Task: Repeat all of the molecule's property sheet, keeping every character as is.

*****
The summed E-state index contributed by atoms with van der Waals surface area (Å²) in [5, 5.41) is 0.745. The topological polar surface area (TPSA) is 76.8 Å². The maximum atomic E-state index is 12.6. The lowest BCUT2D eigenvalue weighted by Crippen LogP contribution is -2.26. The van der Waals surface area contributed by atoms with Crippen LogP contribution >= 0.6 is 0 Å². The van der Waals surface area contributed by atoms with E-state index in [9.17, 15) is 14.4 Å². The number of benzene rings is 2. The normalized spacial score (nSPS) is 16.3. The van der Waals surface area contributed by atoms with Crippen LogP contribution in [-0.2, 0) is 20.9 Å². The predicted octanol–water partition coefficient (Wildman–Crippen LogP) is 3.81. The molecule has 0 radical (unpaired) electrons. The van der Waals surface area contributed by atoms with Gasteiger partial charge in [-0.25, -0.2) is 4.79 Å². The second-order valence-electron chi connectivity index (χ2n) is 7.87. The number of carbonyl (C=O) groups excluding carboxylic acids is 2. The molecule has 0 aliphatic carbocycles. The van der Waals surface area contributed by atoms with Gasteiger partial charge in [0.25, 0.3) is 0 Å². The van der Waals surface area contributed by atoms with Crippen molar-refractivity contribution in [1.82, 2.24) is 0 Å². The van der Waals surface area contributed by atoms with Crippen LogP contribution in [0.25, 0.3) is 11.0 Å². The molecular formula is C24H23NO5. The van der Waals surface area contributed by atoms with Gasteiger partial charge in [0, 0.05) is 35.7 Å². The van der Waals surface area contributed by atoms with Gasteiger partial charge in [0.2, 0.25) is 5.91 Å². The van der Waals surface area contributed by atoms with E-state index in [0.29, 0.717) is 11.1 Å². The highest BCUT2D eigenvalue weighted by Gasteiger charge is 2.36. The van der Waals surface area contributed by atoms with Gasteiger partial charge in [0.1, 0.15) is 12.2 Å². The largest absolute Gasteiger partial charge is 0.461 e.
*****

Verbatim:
The summed E-state index contributed by atoms with van der Waals surface area (Å²) in [5, 5.41) is 0.745. The topological polar surface area (TPSA) is 76.8 Å². The maximum atomic E-state index is 12.6. The lowest BCUT2D eigenvalue weighted by Crippen LogP contribution is -2.26. The van der Waals surface area contributed by atoms with Crippen LogP contribution >= 0.6 is 0 Å². The van der Waals surface area contributed by atoms with E-state index in [9.17, 15) is 14.4 Å². The number of benzene rings is 2. The normalized spacial score (nSPS) is 16.3. The van der Waals surface area contributed by atoms with Crippen LogP contribution in [-0.2, 0) is 20.9 Å². The predicted octanol–water partition coefficient (Wildman–Crippen LogP) is 3.81. The molecule has 0 radical (unpaired) electrons. The van der Waals surface area contributed by atoms with Gasteiger partial charge in [-0.25, -0.2) is 4.79 Å². The second-order valence-electron chi connectivity index (χ2n) is 7.87. The number of carbonyl (C=O) groups excluding carboxylic acids is 2. The molecule has 0 aliphatic carbocycles. The van der Waals surface area contributed by atoms with Gasteiger partial charge in [0.25, 0.3) is 0 Å². The van der Waals surface area contributed by atoms with Crippen molar-refractivity contribution in [1.82, 2.24) is 0 Å². The van der Waals surface area contributed by atoms with Crippen LogP contribution in [0.25, 0.3) is 11.0 Å². The molecular formula is C24H23NO5. The van der Waals surface area contributed by atoms with Gasteiger partial charge in [0, 0.05) is 35.7 Å². The van der Waals surface area contributed by atoms with Gasteiger partial charge in [0.2, 0.25) is 5.91 Å². The van der Waals surface area contributed by atoms with E-state index in [0.29, 0.717) is 11.1 Å². The highest BCUT2D eigenvalue weighted by Gasteiger charge is 2.36. The van der Waals surface area contributed by atoms with Gasteiger partial charge in [0.1, 0.15) is 12.2 Å². The largest absolute Gasteiger partial charge is 0.461 e.